The Works of Alexander Pope: Miscellaneous pieces in verse and prose

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J. and P. Knapton, 1751

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Page 290 - Homer makes us hearers, and Virgil leaves us readers. If in the next place we take a view of the sentiments, the same presiding faculty is eminent in the sublimity and spirit of his thoughts. Longinus has given his opinion, that it was in this part Homer principally excelled.
Page 81 - Content with science in the vale of peace. Calmly he look'd on either life ; and here Saw nothing to regret, or there to fear ; From Nature's temperate feast rose satisfied, Thank'd Heaven that he had liv'd, and that he died.
Page 196 - Ye gods, annihilate but space and time, And make two lovers happy!
Page 280 - I know an eminent cook, who beautified his country seat with a coronation dinner in greens ; where you see the champion flourishing on horseback at one end of the table, and the queen in perpetual youth at the other.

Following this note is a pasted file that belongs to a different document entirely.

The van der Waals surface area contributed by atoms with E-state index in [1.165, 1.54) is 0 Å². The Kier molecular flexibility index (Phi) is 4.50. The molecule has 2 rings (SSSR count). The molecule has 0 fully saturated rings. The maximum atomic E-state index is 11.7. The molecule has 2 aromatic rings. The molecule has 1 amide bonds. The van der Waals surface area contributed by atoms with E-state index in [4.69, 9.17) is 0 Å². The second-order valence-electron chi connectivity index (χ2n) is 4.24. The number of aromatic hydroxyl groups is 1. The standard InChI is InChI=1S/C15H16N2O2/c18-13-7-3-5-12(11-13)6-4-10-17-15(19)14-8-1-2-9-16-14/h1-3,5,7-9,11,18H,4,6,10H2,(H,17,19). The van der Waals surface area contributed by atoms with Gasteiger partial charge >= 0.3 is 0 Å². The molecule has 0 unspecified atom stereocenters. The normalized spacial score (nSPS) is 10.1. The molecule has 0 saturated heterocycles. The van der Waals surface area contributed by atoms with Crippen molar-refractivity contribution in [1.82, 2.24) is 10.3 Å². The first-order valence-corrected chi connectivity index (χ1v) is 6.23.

Page 309 - ... to consider him attentively in comparison with Virgil above all the ancients, and with Milton above all the moderns.
Page 284 - If some things are too luxuriant it is owing to the richness of the soil; and if others are not arrived to perfection or maturity, it is only because they are overrun and oppressed by those of a stronger nature.
Page 327 - Prose from verse they did not know, and they accordingly printed one for the other throughout the volume.
Page 288 - Every one has something so singularly his own, that no painter could have distinguished them more by their features, than the poet has by their manners.
Page 289 - Idomeneus a plain, direct soldier ; in Sarpedon, a gallant and generous one. Nor is this judicious and...
Page 331 - I will conclude by saying of Shakespear, that with all his faults, and with all the irregularity of his drama, one may look upon his works, in comparison of those that are more...

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